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  #11  
Old March 12th 19, 02:34 PM posted to uk.tech.digital-tv
Adrian Caspersz
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On 12/03/2019 11:16, Martin wrote:
On Mon, 11 Mar 2019 21:05:52 +0000 (GMT), charles
wrote:

In article ,
the dog from that film you saw wrote:

used to have a sharp lcd tv years ago that did that.
never figured out what possible purpose it served.


you might want to watch it through a mirror


At a barbers for example.

AIUI, some LCD monitors had the flip feature, so that they could be used
in video arcade machine to replace large frame CRT tubes, that were
originally mounted at the bottom of the cabinet 'projecting' into a
mirror.

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Adrian C
  #12  
Old March 13th 19, 10:53 AM posted to uk.tech.digital-tv
Roderick Stewart[_3_]
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On Tue, 12 Mar 2019 13:34:50 +0000, Adrian Caspersz
wrote:

[mirror switching of displays]

used to have a sharp lcd tv years ago that did that.
never figured out what possible purpose it served.

you might want to watch it through a mirror


At a barbers for example.

AIUI, some LCD monitors had the flip feature, so that they could be used
in video arcade machine to replace large frame CRT tubes, that were
originally mounted at the bottom of the cabinet 'projecting' into a
mirror.


Long ago in the days of CRT displays, desks in TV shows would
sometimes incorporate small picture monitors for the presenters or
contestants. CRT monitors were quite long things in comparison to the
dimensions of the picture, so rather than compromise the design of a
desk by having their back ends sticking out, they would be mounted
either inside the front of the desk facing upwards, or on a shelf just
underneath the desk facing away from the presenter. There were several
monitors that someone had modified by fitting reversing switches to
the scan coils, with instructions not to operate the switches while
the monitor was switched on, in case of scan burn on the screen, or
possible damage to the driving circuitry.

It would only be necessary to reverse one set of scans to give a
correct picture in a mirror, but whether to reverse horizontal or
vertical scans would depend on how the monitor was to be physically
mounted, and I recall seeing monitors with two reversing switches.

Reversing the scans in a camera was an even bigger deal, especially if
it was a colour camera, as it required realignment afterwards, so a
mirror shot would mean swapping to a camera that had been prepared in
advance. The switches for this, when fitted, were usually inside the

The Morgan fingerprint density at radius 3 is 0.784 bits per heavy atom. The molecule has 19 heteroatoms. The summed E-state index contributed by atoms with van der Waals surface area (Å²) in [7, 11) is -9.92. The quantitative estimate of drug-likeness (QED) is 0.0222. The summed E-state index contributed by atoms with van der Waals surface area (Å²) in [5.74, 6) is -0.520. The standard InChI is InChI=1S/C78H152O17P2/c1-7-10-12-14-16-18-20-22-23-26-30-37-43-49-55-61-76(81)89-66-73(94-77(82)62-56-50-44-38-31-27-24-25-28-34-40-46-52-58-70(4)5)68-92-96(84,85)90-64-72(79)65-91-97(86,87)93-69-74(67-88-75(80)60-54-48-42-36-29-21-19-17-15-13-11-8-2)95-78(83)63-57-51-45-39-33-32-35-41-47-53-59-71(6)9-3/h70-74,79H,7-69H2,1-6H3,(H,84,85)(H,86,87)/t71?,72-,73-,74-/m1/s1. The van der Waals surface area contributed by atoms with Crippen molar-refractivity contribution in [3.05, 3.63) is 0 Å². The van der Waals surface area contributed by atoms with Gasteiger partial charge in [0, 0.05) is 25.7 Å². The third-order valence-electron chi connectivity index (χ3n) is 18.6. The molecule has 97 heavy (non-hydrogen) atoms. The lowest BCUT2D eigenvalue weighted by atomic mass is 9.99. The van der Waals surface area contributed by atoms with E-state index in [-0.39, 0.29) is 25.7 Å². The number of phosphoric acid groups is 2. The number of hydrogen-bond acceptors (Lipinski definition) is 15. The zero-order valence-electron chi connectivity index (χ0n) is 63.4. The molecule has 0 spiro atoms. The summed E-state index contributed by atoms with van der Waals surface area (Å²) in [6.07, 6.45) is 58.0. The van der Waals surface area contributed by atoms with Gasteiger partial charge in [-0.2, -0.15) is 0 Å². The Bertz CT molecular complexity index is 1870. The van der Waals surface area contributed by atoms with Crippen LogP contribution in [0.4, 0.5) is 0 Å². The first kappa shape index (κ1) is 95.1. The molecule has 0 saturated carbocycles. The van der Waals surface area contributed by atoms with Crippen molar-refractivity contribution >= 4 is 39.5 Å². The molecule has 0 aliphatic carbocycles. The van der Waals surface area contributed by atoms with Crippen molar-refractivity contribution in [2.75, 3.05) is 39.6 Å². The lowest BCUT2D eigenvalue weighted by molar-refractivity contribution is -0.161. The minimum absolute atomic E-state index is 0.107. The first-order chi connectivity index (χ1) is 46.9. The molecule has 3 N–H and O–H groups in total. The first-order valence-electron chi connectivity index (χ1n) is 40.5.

camera, or on the control unit, so only accessible to engineers. When,
many years later, I had need to modify a small camera to make scan
switching possible, I did it by wiring the coils to an inline
connector with a reversible plug with shorting links. This was behind
one of the side panels, so only available as a workshop adjustment.

Rod.

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  #13  
Old March 13th 19, 10:55 AM posted to uk.tech.digital-tv
Roderick Stewart[_3_]
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On Tue, 12 Mar 2019 13:00:24 +0000, Bill Wright
wrote:

I don't think I've seen anything else that looks like a domestic TV,
that can have the picture flipped upside down or reversed.




used to have a sharp lcd tv years ago that did that.
never figured out what possible purpose it served.


you might want to watch it through a mirror

Some little tellys do it because they are sometimes used as monitors for
rear view cameras. I don't mean cameras for viewing people's rears. Oh,
you know what I mean.


Selfie cameras in phones do it automatically, presumably to make the
camera easier to aim. Try taking a selfie and then immediately look at
the picture you've just taken and you'll see what I mean.

Rod.

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  #14  
Old March 13th 19, 11:14 AM posted to uk.tech.digital-tv
Mark Carver[_2_]
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Posts: 610
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On 13/03/2019 09:55, Roderick Stewart wrote:

Selfie cameras in phones do it automatically, presumably to make the
camera easier to aim. Try taking a selfie and then immediately look at
the picture you've just taken and you'll see what I mean.


Curiously Whatsapp turns the image the 'right' way round (if you take
the selfie within Whatsapp itself, rather than attaching the photo as an
object).


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  #15  
Old March 13th 19, 01:16 PM posted to uk.tech.digital-tv
Ashley Booth[_3_]
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Posts: 23
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Roderick Stewart wrote:

On Tue, 12 Mar 2019 13:00:24 +0000, Bill Wright
wrote:

I don't think I've seen anything else that looks like a domestic

TV, that can have the picture flipped upside down or reversed.




used to have a sharp lcd tv years ago that did that.
never figured out what possible purpose it served.

you might want to watch it through a mirror

Some little tellys do it because they are sometimes used as
monitors for rear view cameras. I don't mean cameras for viewing
people's rears. Oh, you know what I mean.


Selfie cameras in phones do it automatically, presumably to make the
camera easier to aim. Try taking a selfie and then immediately look at
the picture you've just taken and you'll see what I mean.

Rod.

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And so does Skype!

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